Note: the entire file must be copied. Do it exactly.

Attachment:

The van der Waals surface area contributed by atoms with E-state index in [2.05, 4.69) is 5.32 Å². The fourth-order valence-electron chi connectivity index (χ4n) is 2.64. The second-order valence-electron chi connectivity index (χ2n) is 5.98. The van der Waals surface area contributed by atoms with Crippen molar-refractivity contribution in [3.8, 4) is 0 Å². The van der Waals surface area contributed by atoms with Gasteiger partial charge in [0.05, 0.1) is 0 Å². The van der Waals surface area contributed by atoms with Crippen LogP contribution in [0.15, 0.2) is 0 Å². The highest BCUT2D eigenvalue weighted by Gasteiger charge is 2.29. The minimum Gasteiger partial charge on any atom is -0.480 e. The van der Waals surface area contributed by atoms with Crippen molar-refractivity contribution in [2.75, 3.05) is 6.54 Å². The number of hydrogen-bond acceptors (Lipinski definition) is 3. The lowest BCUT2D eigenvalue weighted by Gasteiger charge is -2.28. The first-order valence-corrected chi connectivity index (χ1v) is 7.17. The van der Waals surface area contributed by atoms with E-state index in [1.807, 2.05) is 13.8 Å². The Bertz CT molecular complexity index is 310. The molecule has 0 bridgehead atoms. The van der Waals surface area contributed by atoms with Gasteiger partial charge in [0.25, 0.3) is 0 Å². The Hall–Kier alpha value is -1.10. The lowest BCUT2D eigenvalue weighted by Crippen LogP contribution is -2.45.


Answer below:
The van der Waals surface area contributed by atoms with E-state index in [2.05, 4.69) is 5.32 Å². The fourth-order valence-electron chi connectivity index (χ4n) is 2.64. The second-order valence-electron chi connectivity index (χ2n) is 5.98. The van der Waals surface area contributed by atoms with Crippen molar-refractivity contribution in [3.8, 4) is 0 Å². The van der Waals surface area contributed by atoms with Gasteiger partial charge in [0.05, 0.1) is 0 Å². The van der Waals surface area contributed by atoms with Crippen LogP contribution in [0.15, 0.2) is 0 Å². The highest BCUT2D eigenvalue weighted by Gasteiger charge is 2.29. The minimum Gasteiger partial charge on any atom is -0.480 e. The van der Waals surface area contributed by atoms with Crippen molar-refractivity contribution in [2.75, 3.05) is 6.54 Å². The number of hydrogen-bond acceptors (Lipinski definition) is 3. The lowest BCUT2D eigenvalue weighted by Gasteiger charge is -2.28. The first-order valence-corrected chi connectivity index (χ1v) is 7.17. The van der Waals surface area contributed by atoms with E-state index in [1.807, 2.05) is 13.8 Å². The Bertz CT molecular complexity index is 310. The molecule has 0 bridgehead atoms. The van der Waals surface area contributed by atoms with Gasteiger partial charge in [0.25, 0.3) is 0 Å². The Hall–Kier alpha value is -1.10. The lowest BCUT2D eigenvalue weighted by Crippen LogP contribution is -2.45.